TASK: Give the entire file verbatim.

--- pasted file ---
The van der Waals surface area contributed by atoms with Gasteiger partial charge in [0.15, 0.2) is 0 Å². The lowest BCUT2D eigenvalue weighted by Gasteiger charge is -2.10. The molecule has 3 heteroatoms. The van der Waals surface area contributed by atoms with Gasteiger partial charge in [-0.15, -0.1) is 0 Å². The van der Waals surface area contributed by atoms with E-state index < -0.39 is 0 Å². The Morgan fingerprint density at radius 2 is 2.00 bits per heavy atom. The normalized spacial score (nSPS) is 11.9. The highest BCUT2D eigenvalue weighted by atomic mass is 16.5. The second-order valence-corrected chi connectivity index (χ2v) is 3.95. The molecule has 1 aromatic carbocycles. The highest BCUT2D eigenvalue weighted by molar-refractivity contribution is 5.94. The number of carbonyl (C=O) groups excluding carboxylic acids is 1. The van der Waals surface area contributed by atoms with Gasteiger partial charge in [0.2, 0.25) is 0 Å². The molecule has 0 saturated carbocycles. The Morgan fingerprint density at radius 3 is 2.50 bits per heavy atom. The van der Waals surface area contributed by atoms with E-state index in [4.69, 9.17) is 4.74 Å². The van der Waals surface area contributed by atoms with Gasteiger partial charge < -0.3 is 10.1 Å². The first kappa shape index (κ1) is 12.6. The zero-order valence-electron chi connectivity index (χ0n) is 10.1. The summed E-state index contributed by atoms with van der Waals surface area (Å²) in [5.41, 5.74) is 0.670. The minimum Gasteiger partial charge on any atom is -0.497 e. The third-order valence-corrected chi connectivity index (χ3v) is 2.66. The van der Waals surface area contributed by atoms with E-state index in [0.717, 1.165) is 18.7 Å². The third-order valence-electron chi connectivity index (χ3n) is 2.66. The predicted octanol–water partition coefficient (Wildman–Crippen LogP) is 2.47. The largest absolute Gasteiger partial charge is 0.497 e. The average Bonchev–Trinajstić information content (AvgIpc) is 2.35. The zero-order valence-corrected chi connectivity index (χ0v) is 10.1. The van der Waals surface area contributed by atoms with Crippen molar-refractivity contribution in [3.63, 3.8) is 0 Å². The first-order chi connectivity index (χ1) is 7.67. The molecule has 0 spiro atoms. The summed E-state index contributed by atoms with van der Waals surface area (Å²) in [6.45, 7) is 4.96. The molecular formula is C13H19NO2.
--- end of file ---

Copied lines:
The van der Waals surface area contributed by atoms with Gasteiger partial charge in [0.15, 0.2) is 0 Å². The lowest BCUT2D eigenvalue weighted by Gasteiger charge is -2.10. The molecule has 3 heteroatoms. The van der Waals surface area contributed by atoms with Gasteiger partial charge in [-0.15, -0.1) is 0 Å². The van der Waals surface area contributed by atoms with E-state index < -0.39 is 0 Å². The Morgan fingerprint density at radius 2 is 2.00 bits per heavy atom. The normalized spacial score (nSPS) is 11.9. The highest BCUT2D eigenvalue weighted by atomic mass is 16.5. The second-order valence-corrected chi connectivity index (χ2v) is 3.95. The molecule has 1 aromatic carbocycles. The highest BCUT2D eigenvalue weighted by molar-refractivity contribution is 5.94. The number of carbonyl (C=O) groups excluding carboxylic acids is 1. The van der Waals surface area contributed by atoms with Gasteiger partial charge in [0.2, 0.25) is 0 Å². The molecule has 0 saturated carbocycles. The Morgan fingerprint density at radius 3 is 2.50 bits per heavy atom. The van der Waals surface area contributed by atoms with E-state index in [4.69, 9.17) is 4.74 Å². The van der Waals surface area contributed by atoms with Gasteiger partial charge < -0.3 is 10.1 Å². The first kappa shape index (κ1) is 12.6. The zero-order valence-electron chi connectivity index (χ0n) is 10.1. The summed E-state index contributed by atoms with van der Waals surface area (Å²) in [5.41, 5.74) is 0.670. The minimum Gasteiger partial charge on any atom is -0.497 e. The third-order valence-corrected chi connectivity index (χ3v) is 2.66. The van der Waals surface area contributed by atoms with E-state index in [0.717, 1.165) is 18.7 Å². The third-order valence-electron chi connectivity index (χ3n) is 2.66. The predicted octanol–water partition coefficient (Wildman–Crippen LogP) is 2.47. The largest absolute Gasteiger partial charge is 0.497 e. The average Bonchev–Trinajstić information content (AvgIpc) is 2.35. The zero-order valence-corrected chi connectivity index (χ0v) is 10.1. The van der Waals surface area contributed by atoms with Crippen molar-refractivity contribution in [3.63, 3.8) is 0 Å². The first-order chi connectivity index (χ1) is 7.67. The molecule has 0 spiro atoms. The summed E-state index contributed by atoms with van der Waals surface area (Å²) in [6.45, 7) is 4.96. The molecular formula is C13H19NO2.